Anorexia nervosa, often referred to simply as anorexia, is an eating disorder characterized by low weight, fear of gaining weight, and a strong desire to be thin, resulting in food restriction. Many people with anorexia see themselves as overweight even though they are in fact underweight. If asked, they usually deny they have a problem with low weight. They weigh themselves frequently, eat only small amounts, and only eat certain foods. Some will exercise excessively, force themselves to vomit, or use laxatives to produce weight loss. Complications may include osteoporosis, infertility, and heart damage, among others. Women will often stop having menstrual periods.
Born in New York City, Barbara Hutton was the only child of Edna Woolworth (1883–1917), a daughter of Frank W. Woolworth, the founder of the successful Woolworth five-and-dime stores. Barbara's father was Franklyn Laws Hutton (1877–1940), a wealthy co-founder of E. F. Hutton & Company (owned by Franklyn's brother Edward Francis Hutton), a respected New York investment banking and stock brokerage firm. She was a niece by marriage of cereal heiress Marjorie Merriweather Post, who was for a time (1920–1935) married to E.F. Hutton; thus their daughter, actress-heiress Dina Merrill (born Nedenia Hutton), was a first cousin to Barbara Hutton. Dina Merrill related on A&E's Biography of the Woolworths, that for a time Barbara lived with them following the death of her mother and abandonment by her father.
The City of New York, usually called either New York City (NYC) or simply New York (NY), is the most populous city in the United States and thus also in the state of New York. With an estimated 2017 population of 8,622,698 distributed over a land area of about 302.6 square miles (784 km2), New York is also the most densely populated major city in the United States. Located at the southern tip of the state of New York, the city is the center of the New York metropolitan area, the largest metropolitan area in the world by urban landmass and one of the world's most populous megacities, with an estimated 20,320,876 people in its 2017 Metropolitan Statistical Area and 23,876,155 residents in its Combined Statistical Area. A global power city, New York City has been described as the cultural, financial, and media capital of the world, and exerts a significant impact upon commerce, entertainment, research, technology, education, politics, tourism, art, fashion, and sports. The city's fast pace has inspired the term New York minute. Home to the headquarters of the United Nations, New York is an important center for international diplomacy.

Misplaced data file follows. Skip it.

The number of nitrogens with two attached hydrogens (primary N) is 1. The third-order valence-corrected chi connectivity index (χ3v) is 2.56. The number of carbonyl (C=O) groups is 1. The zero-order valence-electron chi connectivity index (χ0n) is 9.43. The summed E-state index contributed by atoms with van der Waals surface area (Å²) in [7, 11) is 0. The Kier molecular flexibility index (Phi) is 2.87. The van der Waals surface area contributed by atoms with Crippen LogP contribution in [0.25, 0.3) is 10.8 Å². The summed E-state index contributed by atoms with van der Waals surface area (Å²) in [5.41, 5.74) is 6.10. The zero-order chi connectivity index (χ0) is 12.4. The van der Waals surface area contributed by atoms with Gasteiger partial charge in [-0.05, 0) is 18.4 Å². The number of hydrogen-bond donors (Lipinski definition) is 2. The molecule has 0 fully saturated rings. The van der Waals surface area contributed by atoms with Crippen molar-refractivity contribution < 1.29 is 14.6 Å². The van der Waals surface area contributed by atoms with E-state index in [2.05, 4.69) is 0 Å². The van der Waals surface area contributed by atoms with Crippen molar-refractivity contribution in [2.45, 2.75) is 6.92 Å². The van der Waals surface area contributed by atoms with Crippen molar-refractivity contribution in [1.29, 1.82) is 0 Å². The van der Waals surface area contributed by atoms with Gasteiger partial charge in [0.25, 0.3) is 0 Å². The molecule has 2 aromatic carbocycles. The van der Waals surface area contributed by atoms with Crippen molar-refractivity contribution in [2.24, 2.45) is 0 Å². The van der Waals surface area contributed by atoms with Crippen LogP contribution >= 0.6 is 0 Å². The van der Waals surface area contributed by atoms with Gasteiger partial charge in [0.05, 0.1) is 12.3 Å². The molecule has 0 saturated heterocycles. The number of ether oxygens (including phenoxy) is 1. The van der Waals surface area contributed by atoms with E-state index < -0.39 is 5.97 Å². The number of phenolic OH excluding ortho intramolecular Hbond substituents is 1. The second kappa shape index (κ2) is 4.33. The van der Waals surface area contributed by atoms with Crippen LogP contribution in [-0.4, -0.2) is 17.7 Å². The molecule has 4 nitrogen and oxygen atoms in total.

Edward Francis Hutton was an American financier and co-founder of E. F. Hutton & Co., one of the largest financial firms in the United States.
Marjorie Merriweather Post was an American socialite and the owner of General Foods, Inc. She used much of her fortune to collect art, particularly pre-revolutionary Russian art, much of which is now on display at Hillwood, the museum that was her estate. She is also known for building Mar-a-Lago.
Edna Hutton reportedly died on May 2, 1917, age 33, from suffocation due to mastoiditis,but rumor persists that she committed suicide by poison in despair over her husband's philandering, especially as the coroner decided that no autopsy was necessary. Four year old Barbara discovered her mother's body. After her mother's death, she lived with various relatives, and was raised by a governess. Hutton attended Miss Hewitt's Classes, now The Hewitt School in New York's Lenox Hill neighborhood and Miss Porter's School for Girls in Farmington, Connecticut. She became an introverted child who had limited interaction with other children of her own age. Her closest friend and only confidante was her cousin Jimmy Donahue, the son of her mother's sister. Jimmy Donahue inherited a portion of the Woolworth estate with Barbara and also grew up to have notorious, and public, drug, alcohol and relationship problems.